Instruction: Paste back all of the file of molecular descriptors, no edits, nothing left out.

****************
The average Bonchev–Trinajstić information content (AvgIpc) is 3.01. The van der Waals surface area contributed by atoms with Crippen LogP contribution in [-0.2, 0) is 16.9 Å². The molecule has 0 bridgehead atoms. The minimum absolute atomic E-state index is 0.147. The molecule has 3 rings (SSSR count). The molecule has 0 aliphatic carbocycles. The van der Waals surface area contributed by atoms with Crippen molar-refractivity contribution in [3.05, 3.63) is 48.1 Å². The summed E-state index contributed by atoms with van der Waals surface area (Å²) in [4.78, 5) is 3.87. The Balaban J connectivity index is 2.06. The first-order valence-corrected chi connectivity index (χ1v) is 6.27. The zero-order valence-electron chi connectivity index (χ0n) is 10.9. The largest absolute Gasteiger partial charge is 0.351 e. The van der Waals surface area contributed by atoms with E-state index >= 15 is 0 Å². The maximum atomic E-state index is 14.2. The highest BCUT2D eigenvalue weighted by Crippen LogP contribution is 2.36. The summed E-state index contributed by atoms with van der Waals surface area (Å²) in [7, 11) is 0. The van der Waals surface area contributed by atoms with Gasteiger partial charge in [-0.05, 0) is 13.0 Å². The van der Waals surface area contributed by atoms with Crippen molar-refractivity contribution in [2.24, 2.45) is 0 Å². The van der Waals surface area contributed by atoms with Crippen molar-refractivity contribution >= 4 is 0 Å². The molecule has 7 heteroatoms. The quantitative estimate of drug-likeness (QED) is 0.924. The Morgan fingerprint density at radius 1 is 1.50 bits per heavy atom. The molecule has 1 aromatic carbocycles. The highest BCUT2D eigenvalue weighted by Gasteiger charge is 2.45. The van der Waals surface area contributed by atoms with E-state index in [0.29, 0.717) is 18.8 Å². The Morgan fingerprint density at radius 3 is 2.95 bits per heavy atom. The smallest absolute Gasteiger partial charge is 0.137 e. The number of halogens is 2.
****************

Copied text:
The average Bonchev–Trinajstić information content (AvgIpc) is 3.01. The van der Waals surface area contributed by atoms with Crippen LogP contribution in [-0.2, 0) is 16.9 Å². The molecule has 0 bridgehead atoms. The minimum absolute atomic E-state index is 0.147. The molecule has 3 rings (SSSR count). The molecule has 0 aliphatic carbocycles. The van der Waals surface area contributed by atoms with Crippen molar-refractivity contribution in [3.05, 3.63) is 48.1 Å². The summed E-state index contributed by atoms with van der Waals surface area (Å²) in [4.78, 5) is 3.87. The Balaban J connectivity index is 2.06. The first-order valence-corrected chi connectivity index (χ1v) is 6.27. The zero-order valence-electron chi connectivity index (χ0n) is 10.9. The largest absolute Gasteiger partial charge is 0.351 e. The van der Waals surface area contributed by atoms with E-state index >= 15 is 0 Å². The maximum atomic E-state index is 14.2. The highest BCUT2D eigenvalue weighted by Crippen LogP contribution is 2.36. The summed E-state index contributed by atoms with van der Waals surface area (Å²) in [7, 11) is 0. The van der Waals surface area contributed by atoms with Gasteiger partial charge in [-0.05, 0) is 13.0 Å². The van der Waals surface area contributed by atoms with Crippen molar-refractivity contribution in [2.24, 2.45) is 0 Å². The van der Waals surface area contributed by atoms with Crippen molar-refractivity contribution >= 4 is 0 Å². The molecule has 7 heteroatoms. The quantitative estimate of drug-likeness (QED) is 0.924. The Morgan fingerprint density at radius 1 is 1.50 bits per heavy atom. The molecule has 1 aromatic carbocycles. The highest BCUT2D eigenvalue weighted by Gasteiger charge is 2.45. The van der Waals surface area contributed by atoms with E-state index in [0.29, 0.717) is 18.8 Å². The Morgan fingerprint density at radius 3 is 2.95 bits per heavy atom. The smallest absolute Gasteiger partial charge is 0.137 e. The number of halogens is 2.